Since March 2020 when the Coronavirus pandemic hit the UK, many employees who have health issues were classified as clinically vulnerable, or extremely clinically vunerable, depending on their illness and were told to shield by the UK Government.
From April 2021, these employees are no longer being advised to shield, however the guidelines from the Government still recommend that these employees continue to take extra precautions in order to protect themselves; this includes still working from home if it is possible to do so, but if they can’t work from home, then now they are allowed to attend their workplace.
Employers have a duty of care to take all relevant steps in order to reduce the risk of exposure to Covid-19 in the workplace for all employees, and they must ensure they communicate the changes they have made to keep the workplace as safe as possible.
Employees refusing to work if they think it is not safe to do so
Some employees may feel that they do not want to go back to work or are unable to return to work yet. This could be because they:
- Are worried about catching Coronavirus
- Are at high risk of getting a severe illness if they catch coronavirus
- Are caring for children who are still off school
- Are living with a vulnerable person or a carer for a vulnerable person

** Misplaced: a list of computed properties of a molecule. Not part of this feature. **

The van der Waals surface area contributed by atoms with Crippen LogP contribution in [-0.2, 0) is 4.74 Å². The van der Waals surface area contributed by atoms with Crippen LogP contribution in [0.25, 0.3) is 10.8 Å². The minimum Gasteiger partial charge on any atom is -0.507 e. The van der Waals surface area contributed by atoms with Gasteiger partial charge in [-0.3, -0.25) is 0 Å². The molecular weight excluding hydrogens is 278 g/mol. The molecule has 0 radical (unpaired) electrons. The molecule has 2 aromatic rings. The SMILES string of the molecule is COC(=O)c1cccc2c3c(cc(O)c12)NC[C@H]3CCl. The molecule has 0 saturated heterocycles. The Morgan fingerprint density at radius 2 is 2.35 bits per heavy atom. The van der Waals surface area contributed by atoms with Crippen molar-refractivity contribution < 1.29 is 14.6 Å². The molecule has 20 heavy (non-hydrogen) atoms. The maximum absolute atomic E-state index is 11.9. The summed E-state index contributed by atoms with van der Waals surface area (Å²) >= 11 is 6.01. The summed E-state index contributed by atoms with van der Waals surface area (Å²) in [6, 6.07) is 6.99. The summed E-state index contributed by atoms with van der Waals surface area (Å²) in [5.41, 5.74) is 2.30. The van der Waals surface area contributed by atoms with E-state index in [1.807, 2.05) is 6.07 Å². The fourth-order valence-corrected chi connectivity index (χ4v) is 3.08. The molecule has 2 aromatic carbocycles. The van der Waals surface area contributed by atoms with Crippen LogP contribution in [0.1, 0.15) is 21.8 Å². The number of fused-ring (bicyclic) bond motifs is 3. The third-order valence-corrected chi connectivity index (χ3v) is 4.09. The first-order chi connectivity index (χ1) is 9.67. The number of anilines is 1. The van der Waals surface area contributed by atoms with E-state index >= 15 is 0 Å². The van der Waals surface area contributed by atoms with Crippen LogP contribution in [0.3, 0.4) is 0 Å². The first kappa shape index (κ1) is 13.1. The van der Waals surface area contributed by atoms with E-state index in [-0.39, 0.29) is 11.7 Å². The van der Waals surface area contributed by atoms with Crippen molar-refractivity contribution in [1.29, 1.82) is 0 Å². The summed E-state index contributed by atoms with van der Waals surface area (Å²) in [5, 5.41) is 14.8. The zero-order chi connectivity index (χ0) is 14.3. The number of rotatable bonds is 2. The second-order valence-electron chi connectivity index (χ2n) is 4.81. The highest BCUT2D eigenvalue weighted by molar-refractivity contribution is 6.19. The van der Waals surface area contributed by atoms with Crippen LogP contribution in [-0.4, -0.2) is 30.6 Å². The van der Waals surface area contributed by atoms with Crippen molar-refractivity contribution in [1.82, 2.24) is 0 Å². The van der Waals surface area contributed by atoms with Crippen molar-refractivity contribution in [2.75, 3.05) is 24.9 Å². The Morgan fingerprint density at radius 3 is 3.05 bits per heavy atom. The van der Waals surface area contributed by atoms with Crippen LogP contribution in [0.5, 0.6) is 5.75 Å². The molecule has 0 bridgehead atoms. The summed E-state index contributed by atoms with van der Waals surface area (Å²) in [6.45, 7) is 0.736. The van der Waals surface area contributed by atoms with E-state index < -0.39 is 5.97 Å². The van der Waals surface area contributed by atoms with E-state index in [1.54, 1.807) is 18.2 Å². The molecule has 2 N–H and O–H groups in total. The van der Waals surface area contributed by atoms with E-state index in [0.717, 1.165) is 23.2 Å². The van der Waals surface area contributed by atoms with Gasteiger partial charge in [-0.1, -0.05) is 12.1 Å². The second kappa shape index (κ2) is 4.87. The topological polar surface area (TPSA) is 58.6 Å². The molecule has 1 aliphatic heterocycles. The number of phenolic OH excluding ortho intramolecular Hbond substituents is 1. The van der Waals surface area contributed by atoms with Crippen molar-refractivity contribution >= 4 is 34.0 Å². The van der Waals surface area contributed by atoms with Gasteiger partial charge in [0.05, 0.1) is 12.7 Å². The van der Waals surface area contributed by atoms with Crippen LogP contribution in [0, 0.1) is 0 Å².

Employers need to be understanding of employee’s concerns regarding Covid-19 and returning to the workplace, and must communicate to employees the measures in place to protect them. Employers also need to listen to employees specific concerns and address these concerns. By doing this, hopefully it can be mutually agreed for an employee to then return to work.
It is natural for an employee to feel anxious returning to work after a period of working from home or being furloughed. If an employee can no longer continue to work from home, then maybe flexible working could be looked at and changes made to the employees’ hours or shift patterns. Or, employers could look at allowing the employee to take a period of unpaid leave or holiday if this can be accommodated. Another option could be for the employee to remain furloughed, as the furlough scheme has been extended until September 2021.
If an employee does not attend work
If an employee does not attend work due to their concerns, an employer could notionally seek to dismiss an employee, however careful consideration needs to be taken in these cases due to protection under The Employment Rights Act on Health and Safety.
Section 44 of the 1996 Act enables employees to challenge the adequacy and the suitability of any safety arrangements at work without worry about losing their job.
Any dismissal in these cases would almost certainly be classed as unfair. Employees who raise concerns about their Health and Safety in a workplace may be able to successfully claim unfair dismissal with increased compensation and without needing a minimum period of service.
Note: If an employee refuses to attend work without any valid reason, this could result in disciplinary action under company disciplinary procedures.